In this respect, America is not exceptional. Our fine leaders are every bit as likely to see free, open elections not as a sacred blessing to be preserved and defended, but as a problem to be solved, as any number of the other illustrious leaders of democracies history puts before us.

Let’s take one example, one of many, one I’ve mentioned before: Fred Roti. Born in 1920, Roti was the son of a Chicago grocery store owner, one of 11 children. Roti began his public service career in road repair, shoveling asphalt, and went on to serve as a machine gunner on a boat in France in WWII. In 1950, Roti, in the words of the Oracle Wikipedia, “was tapped by the Democratic Party organization to run for Illinois state senator from the 1st District.” He won, and served until redistricting broke up his district in 1956.

Going back to his public service roots, he then took a job as a drain inspector, while staying active in Democratic politics as a precinct captain. In 1968, he was again “tapped” by the Democratic Party to run for Chicago Alderman. He won handily, and won reelection handily until he left office in 1993. Over his 25 years in office, he was well known for helping others get their start in government work and elected office.

So, another heart-warming American success story? A few other details: Fred’s father was Bruno “The Bomber” Roti, a capo under Al Capone and a Mafia hitman. That grocery store where he was born was a few blocks down the street from Capone’s headquarters. Bruno managed to get all 11 of his children jobs in government. Fred, the youngest and the runt of the litter, rose to the most prominence.

Fred’s side interests were very profitable. He was estimated to be one of the richest men in America in the 1970s, despite having held only a number of what one would assume were full-time government jobs. He used his wealth and influence to become a major player, although a low-profile one, in state and national Democratic politics. He was a close friend, at least (FBI said: made man), of the Chicago Outfit, a mafia gang that controls much business in the Midwest, with fingers in pies from Florida to California, to this day.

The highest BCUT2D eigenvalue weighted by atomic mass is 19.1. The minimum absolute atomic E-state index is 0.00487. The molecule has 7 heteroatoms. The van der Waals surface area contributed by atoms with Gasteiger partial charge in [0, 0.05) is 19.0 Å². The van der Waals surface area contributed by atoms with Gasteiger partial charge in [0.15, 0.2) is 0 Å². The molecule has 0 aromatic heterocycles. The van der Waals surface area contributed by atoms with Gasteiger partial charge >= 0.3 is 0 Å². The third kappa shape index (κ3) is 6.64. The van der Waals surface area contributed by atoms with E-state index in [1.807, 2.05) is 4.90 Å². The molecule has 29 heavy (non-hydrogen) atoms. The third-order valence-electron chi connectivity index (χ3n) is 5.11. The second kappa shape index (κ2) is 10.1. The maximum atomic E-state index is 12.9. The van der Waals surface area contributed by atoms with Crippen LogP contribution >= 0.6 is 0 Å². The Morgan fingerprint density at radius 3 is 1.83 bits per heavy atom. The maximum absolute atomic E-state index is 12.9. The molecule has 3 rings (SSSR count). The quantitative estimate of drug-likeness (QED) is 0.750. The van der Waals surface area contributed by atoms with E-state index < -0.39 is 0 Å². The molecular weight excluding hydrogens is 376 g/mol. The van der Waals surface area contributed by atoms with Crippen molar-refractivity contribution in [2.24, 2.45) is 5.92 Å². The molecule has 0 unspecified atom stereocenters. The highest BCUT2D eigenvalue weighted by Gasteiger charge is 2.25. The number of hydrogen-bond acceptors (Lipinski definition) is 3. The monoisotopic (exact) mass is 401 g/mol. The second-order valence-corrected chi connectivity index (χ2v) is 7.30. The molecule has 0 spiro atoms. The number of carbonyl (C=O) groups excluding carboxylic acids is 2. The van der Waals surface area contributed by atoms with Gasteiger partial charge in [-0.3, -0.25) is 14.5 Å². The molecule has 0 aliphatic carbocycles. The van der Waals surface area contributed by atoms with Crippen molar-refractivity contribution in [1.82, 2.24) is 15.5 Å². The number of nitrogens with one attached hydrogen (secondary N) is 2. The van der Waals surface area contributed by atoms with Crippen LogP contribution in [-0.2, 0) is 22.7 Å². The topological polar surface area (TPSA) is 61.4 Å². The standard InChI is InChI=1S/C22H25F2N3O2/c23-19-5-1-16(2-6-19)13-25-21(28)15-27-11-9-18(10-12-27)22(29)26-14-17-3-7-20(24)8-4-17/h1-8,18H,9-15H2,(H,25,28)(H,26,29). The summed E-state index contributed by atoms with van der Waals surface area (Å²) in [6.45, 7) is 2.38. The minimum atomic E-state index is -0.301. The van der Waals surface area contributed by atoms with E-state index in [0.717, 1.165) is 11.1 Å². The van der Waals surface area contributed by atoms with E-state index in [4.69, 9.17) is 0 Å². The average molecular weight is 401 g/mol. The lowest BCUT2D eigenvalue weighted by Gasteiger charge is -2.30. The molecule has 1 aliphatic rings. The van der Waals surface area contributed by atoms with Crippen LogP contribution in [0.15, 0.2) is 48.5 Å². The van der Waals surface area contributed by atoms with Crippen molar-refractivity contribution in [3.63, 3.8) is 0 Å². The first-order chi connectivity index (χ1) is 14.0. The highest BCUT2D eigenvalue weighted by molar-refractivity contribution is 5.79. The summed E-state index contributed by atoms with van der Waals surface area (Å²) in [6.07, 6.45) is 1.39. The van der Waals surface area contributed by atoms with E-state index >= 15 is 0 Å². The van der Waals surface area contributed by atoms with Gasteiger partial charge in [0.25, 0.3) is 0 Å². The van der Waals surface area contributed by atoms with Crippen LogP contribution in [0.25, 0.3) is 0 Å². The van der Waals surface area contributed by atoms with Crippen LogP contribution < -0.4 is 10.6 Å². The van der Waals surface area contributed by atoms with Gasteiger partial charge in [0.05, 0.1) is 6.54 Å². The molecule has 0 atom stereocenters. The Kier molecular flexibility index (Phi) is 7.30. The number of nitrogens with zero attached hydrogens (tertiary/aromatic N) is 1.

Fred was known as a ‘fixer’ – if you got in trouble with the law, Roti could fix it for you. He managed this via continuing a long-standing Chicago tradition of having police chiefs and judges vetted by the Mob; e.g., “Roti was instrumental in the appointment of William Hanhardt as Chief of Detectives of the Chicago Police Department. Hanhardt was the Chicago Outfit’s main plant, was convicted in 2001 of masterminding multi-million-dollar jewelry thefts, and served 10 years in prison.” (Wikipedia, again. Being a bit lazy this morning.) A good fixer also has his people in the state law enforcement and the FBI. Roti certainly did.

Roti worked closely with Richard Daly and other Chicago mayors. Whenever an important vote came up in city council, all the other aldermen would – out of deep respect, no doubt – let Roti vote first. Then, they would all vote whichever way he did.

Roti won reelection all but unopposed all those years. Would you want to campaign in the first district, put your face and name on campaign signs to run against a guy whose daddy and friends killed people for a living, knowing that, if you were wronged, you would need to go through the police whose leadership Roti controlled, then before judges Roti got appointed? Once this level of power is obtained, you no longer need to do anything so crass as throw ballot boxes in the river or have dead people vote. You win by default.

So, when the FBI finally caught up with Roti, and managed, Al Capone style, to get him on some comparatively minor charges, there was a great purge of all his appointees and associates from all Chicago, state, and national positions of power as good American citizens were horrified that all these people were not already in jail.

Ha ha ha. I slay me. Nope, Roti took a bullet for the team. No one else was convicted, no one else lost their job, all those people he had helped get government jobs and elected office kept right on running things.

They still do.

The national Democratic party paid no price for having had a mafia don in their inner circle for decades. In fact, the team Roti put in place and their protégés got to “tap” a Presidential candidate only 14 years after Fred went to jail. Yes, sports fans, these are the people who discovered and nurtured Barack Obama’s career, grooming him for high office. These are the people on the Lightbringer’s team.

These are the people who ran the country for 8 years.

You may have noticed nothing much happened during the Barry’s reign, except the attempt to place 1/6th of the economy – medical care – under the mob’s indirect management. Gotta get your skim. But that’s because the true work was more subtle: Barack – well, his team, he was an absolute figurehead – got to be “fixers” on a national level. Instead of vetting chief inspectors and local judges, they got to vet FBI directors and Supreme Court justices.